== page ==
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5 Propagation Delay Effects

The treatment of combinational circuits was largely restricted to the logical behaviour. To describe the circuits a truth table is defined or a K-Map is designed or simplified. After that the next step is the implementation of the digital circuit in the preferred structure (e.g. NAND or NOR structure).

After the circuit realization a verification can be done, applying previously defined bit patterns to the circuit inputs and comparing the output values with the truth table.

In an error-free setup the truth table should be confirmed, provided that all signals at the gate outputs are in their final (equilibrium) steady state. A steady state will be reached after all signal waves caused by the input signal changes have completely passed the circuit. However, during this propagation time intermediate values could be produced as output information, that do not correspond to the truth (value) table. Obviously the registration of these values has to be avoided.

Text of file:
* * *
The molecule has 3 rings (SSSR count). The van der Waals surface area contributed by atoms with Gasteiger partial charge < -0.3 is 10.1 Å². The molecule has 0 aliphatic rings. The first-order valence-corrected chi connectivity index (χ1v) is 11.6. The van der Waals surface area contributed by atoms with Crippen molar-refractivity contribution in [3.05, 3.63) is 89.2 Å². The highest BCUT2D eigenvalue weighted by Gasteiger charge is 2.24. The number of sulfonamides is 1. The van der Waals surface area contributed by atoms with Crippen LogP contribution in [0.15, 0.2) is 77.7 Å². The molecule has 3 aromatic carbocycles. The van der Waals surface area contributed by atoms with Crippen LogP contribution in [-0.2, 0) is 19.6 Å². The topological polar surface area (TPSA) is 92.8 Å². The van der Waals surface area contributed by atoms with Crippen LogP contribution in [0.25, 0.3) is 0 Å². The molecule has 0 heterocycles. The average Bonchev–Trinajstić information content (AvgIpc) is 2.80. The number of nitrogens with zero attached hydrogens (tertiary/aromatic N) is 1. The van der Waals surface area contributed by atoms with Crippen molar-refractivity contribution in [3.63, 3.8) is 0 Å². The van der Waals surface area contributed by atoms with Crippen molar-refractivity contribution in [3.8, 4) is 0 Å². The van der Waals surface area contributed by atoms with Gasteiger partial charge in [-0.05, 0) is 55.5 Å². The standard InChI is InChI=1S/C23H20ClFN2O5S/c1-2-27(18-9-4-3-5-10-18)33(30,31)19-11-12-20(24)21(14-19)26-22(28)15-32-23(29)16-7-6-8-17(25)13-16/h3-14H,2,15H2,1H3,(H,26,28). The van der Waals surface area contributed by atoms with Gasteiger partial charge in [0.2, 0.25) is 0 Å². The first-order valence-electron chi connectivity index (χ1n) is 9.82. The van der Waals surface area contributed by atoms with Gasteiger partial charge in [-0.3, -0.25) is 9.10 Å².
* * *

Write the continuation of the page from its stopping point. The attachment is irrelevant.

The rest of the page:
A simple nonelectronic example may explain this situation:

A digital thermometer may be used to measure a temperature. The visual indication of new values is done on a connected display always updating information from left to right.

Assuming a change of the indicated value for instance from T = 39ºC to 40ºC, an intermediate value T = 49ºC is produced for a short time. Therefore the indicated measuring sequence will be the following:

39ºC 49ºC 40ºC .

When in an industrial system an alarm is triggered as soon as a maximum limit is exceeded (e.g. 45ºC), this would happen in this case if not special measures would be taken to avoid the faulty intermediate value.

Similar errors occur frequently in analog-digital systems (e.g. during the conversion from analog to digital values) and of course also in purely digital operations.

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